Torres del Paine – the ‘W’ trek

10 May

Visitors from all walks of life converge on the small hamlet of Puerto Natales to visit Chile’s and perhaps the Continent’s number one national park – Torres del Paine. Located in the Southern Patagonian ice fields at the end of the Andes, the park offers diverse wildlife and incredible mountain scenery, glaciers, lakes, rivers and magellanic forest. The park which, has been declared a UNESCO Biosphere Reserve, is over 180,000 hectares in size and is considered to be one of the best trekking Mecca’s in the world.

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Many readers unaccustomed to holidays walking for days through wilderness carrying needlessly heavy packs, may smirk and think that the park is aptly named ‘Paine’, but what the park promises and delivers on is ridiculously beautiful vistas, wide open spaces, fresh mountain air, interesting wildlife and the challenge of a lifetime. Where else could we wake up next to a glacier, drink water straight from the rivers, watch the sunrise turn towers of rock flaming red and see guanacos and pumas in their natural environment.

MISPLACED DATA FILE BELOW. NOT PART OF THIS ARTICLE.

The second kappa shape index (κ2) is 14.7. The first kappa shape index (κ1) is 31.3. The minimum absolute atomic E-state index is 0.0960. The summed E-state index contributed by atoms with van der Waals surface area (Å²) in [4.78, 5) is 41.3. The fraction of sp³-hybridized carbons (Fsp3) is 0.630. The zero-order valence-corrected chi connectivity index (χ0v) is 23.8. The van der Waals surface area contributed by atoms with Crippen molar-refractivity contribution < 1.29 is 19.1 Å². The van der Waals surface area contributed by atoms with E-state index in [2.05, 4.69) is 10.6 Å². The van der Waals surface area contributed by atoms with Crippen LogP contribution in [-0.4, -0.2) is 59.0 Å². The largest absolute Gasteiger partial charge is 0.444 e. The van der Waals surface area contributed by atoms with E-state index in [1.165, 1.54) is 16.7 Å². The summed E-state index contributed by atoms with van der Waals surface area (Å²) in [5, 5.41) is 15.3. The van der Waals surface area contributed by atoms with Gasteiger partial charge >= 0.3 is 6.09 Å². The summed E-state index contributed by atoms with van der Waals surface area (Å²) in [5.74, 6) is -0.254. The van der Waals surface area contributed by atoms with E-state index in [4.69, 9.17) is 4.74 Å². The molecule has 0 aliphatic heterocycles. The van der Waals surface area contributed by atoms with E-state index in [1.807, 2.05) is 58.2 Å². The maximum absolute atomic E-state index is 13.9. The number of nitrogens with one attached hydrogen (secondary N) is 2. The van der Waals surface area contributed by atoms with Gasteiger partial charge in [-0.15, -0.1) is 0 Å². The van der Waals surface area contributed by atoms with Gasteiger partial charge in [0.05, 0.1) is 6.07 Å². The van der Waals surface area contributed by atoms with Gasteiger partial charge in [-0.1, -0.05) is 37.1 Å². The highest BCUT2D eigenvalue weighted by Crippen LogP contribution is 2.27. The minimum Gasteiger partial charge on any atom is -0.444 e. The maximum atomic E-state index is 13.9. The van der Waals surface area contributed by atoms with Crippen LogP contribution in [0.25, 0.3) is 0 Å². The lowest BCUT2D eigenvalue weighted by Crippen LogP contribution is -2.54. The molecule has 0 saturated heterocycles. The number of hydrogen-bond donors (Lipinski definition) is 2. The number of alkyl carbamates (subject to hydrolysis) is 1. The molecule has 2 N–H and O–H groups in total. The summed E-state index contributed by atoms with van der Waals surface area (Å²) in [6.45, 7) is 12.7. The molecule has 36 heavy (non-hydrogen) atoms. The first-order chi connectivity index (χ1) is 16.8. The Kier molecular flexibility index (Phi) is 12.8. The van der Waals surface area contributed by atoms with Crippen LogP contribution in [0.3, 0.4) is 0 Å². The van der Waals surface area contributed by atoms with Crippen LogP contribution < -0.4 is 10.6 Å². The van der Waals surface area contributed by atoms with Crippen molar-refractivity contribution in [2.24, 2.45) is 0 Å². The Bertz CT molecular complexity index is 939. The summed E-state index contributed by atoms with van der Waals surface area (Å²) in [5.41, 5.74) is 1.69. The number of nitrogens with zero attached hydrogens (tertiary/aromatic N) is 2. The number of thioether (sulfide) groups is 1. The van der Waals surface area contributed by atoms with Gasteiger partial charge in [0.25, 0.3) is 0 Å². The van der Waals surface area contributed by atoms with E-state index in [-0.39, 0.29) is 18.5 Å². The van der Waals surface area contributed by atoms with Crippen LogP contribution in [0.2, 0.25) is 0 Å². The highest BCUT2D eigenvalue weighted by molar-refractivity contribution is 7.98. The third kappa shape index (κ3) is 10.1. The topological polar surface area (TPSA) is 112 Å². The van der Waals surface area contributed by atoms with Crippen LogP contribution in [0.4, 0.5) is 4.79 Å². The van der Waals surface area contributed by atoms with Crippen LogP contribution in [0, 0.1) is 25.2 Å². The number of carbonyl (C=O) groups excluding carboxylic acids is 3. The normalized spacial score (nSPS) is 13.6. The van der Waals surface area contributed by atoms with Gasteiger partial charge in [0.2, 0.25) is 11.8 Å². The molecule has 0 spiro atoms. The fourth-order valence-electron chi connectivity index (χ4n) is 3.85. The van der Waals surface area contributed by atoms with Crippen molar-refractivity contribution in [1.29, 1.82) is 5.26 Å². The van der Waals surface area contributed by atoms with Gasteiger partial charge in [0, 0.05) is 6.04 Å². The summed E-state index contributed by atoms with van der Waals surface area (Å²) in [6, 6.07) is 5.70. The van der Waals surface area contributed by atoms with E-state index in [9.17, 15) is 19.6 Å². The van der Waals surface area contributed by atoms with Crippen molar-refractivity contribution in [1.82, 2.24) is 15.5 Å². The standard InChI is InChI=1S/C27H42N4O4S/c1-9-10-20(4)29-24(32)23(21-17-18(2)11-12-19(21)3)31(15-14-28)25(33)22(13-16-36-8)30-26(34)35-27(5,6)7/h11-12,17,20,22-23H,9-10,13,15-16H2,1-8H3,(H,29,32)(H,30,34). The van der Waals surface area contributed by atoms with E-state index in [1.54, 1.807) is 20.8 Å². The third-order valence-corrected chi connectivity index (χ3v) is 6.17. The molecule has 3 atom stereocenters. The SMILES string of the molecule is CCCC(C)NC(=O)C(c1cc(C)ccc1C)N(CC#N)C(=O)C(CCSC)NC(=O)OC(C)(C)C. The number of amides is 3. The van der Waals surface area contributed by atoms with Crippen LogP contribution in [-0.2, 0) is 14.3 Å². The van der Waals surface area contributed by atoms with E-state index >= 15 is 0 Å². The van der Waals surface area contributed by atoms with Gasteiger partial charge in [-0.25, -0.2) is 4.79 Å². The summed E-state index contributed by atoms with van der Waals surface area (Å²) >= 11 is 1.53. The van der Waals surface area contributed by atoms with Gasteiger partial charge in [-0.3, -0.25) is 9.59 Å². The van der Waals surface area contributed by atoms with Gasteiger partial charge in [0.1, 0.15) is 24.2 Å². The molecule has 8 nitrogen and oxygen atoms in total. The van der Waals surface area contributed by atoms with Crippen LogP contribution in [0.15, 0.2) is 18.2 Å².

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We were picked up by coach from Puerto Natales at 7.50am and driven two hours down a gravel road to the park. We were smiling to ourselves as the weather was great without a single cloud in the sky and the rising sun gave us a warm glow. As we drove closer to the park we saw our first glimpses of the Paine massif rising dramatically over the Patagonian steppe. The jagged mountains rose to over 3000 metres and the black and grey granite spires were in stark contrast to the pure white snow at the peaks and the deep blue sky above.

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The rolling hills surrounding the park were a blanket of colours – sage green, peppercorn brown and cinnamon and the large lakes were beautiful azure and startling turquoise colours. The guanacos, which were golden brown with a flash of white on their tummies, stood by the roadside like statues just watching our bus inquisitively.